Te Pūkenga Chair Murray Strong says the Operating Model provides a high-level view of the functions and services needed to meet the needs of learners, their whānau and employers – what we will do, and how we will create that future experience.
“The proposed Operating Model gives us a description of what the future experience will look like for learners, employers, staff and iwi, hapū, and Māori. It gives us a foundation for change so that we, as a network, can achieve the goals of the Reform of Vocational Education,” he says.
“The Operating Model breaks down the system into its core components and that’s what we’re talking about. Early next year we’ll talk about organisation design – how we put those core components together, and then organisation structure – how individual teams are inter-related and contribute to the whole organisation.”
The proposed operating model includes three key areas:
- Strategic functions interact with and support other parts of the network and system to form strategic insights and embed the network’s strategic direction. They identify opportunities for innovation, measure the impact of initiatives and interventions, and the network’s performance.
- Enabling functions sustain the other functions and information flows between them to enable quality, certainty and consistency across the network. Bringing together these core enabling functions also drives efficiencies and reduces duplication within the network.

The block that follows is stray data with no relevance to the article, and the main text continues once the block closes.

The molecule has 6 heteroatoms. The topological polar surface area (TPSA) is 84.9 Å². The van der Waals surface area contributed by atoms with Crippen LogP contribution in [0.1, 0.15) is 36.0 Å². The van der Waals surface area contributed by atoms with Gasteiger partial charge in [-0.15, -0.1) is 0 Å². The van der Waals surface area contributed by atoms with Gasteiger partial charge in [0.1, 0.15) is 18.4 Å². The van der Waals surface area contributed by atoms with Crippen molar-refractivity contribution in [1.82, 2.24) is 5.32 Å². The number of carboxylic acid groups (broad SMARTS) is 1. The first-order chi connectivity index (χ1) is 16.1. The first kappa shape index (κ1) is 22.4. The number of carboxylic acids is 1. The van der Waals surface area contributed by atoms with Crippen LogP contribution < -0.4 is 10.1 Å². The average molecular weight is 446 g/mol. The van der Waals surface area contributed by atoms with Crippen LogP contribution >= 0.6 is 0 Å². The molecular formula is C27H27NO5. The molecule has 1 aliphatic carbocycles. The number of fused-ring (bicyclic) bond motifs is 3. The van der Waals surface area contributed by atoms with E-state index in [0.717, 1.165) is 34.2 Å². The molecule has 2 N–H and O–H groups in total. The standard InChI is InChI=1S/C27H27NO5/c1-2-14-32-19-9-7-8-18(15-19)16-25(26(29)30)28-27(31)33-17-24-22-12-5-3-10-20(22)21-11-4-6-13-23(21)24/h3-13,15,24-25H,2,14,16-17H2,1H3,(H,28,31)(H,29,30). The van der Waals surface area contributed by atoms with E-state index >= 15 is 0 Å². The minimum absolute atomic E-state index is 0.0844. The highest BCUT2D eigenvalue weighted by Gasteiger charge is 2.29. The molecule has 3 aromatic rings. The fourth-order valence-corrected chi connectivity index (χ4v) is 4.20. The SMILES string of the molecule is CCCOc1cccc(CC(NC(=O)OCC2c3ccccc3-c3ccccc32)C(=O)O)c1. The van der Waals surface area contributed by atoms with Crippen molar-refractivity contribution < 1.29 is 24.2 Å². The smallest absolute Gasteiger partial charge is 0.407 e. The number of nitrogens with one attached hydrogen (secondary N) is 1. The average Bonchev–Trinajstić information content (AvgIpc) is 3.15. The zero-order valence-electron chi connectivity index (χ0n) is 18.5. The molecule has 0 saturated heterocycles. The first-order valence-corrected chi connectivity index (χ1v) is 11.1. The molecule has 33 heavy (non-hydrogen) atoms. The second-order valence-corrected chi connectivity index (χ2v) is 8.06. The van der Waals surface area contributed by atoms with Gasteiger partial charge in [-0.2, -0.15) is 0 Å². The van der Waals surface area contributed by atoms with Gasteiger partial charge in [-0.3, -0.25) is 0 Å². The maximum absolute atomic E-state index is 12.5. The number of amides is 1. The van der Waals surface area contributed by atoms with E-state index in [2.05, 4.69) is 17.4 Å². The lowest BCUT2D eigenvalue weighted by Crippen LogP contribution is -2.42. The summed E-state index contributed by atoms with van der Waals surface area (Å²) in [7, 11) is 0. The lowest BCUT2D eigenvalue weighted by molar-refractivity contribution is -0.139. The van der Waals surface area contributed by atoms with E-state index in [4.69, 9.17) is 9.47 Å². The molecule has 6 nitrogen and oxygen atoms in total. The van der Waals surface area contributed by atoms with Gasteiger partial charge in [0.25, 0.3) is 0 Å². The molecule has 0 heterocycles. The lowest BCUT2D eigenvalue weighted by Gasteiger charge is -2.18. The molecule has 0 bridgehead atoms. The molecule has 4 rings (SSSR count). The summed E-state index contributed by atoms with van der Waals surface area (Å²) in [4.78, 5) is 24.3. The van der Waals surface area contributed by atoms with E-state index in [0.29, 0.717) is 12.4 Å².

- Teaching, learning, support and navigation functions determine how we interact directly with our learners, their whānau, and employers to deliver high quality education and effective holistic wellbeing support and empowerment.
Ako networks will bring together teams to use their knowledge, skills and competencies to support learners. Some will align to specific industries, vocational pathways and Workforce Development Councils to deliver teaching and learning and support work-based skills across the motu. Other ako networks will cover aspects of delivery such as learner support and engagement, accessibility support, equity and Te Pae Tawhiti – Te Tiriti Excellence.
“All of this will be informed by Te Tiriti of Waitangi partnerships, learner and whānau wellbeing, employer and industry need, our people, equity and excellence,” Te Pūkenga Chief Executive Stephen Town says.
“We’ve been asked to deliver transformational change. We want to hear from our learners and their whānau, employers and industry, the education sector, our people and iwi. We want to test that this model moves us much closer to equity for Māori, Pacific and disabled learners. We want to see if we have found a balance between national consistency and regional and local responsiveness.
“This is a different system from the current vocational and applied learning system. It moves away from competition towards collaboration – not just across the network but through partnerships that acknowledge the role we all play in supporting learner success – not just on campus or in their workplace, but in all aspects of their lives,” he says.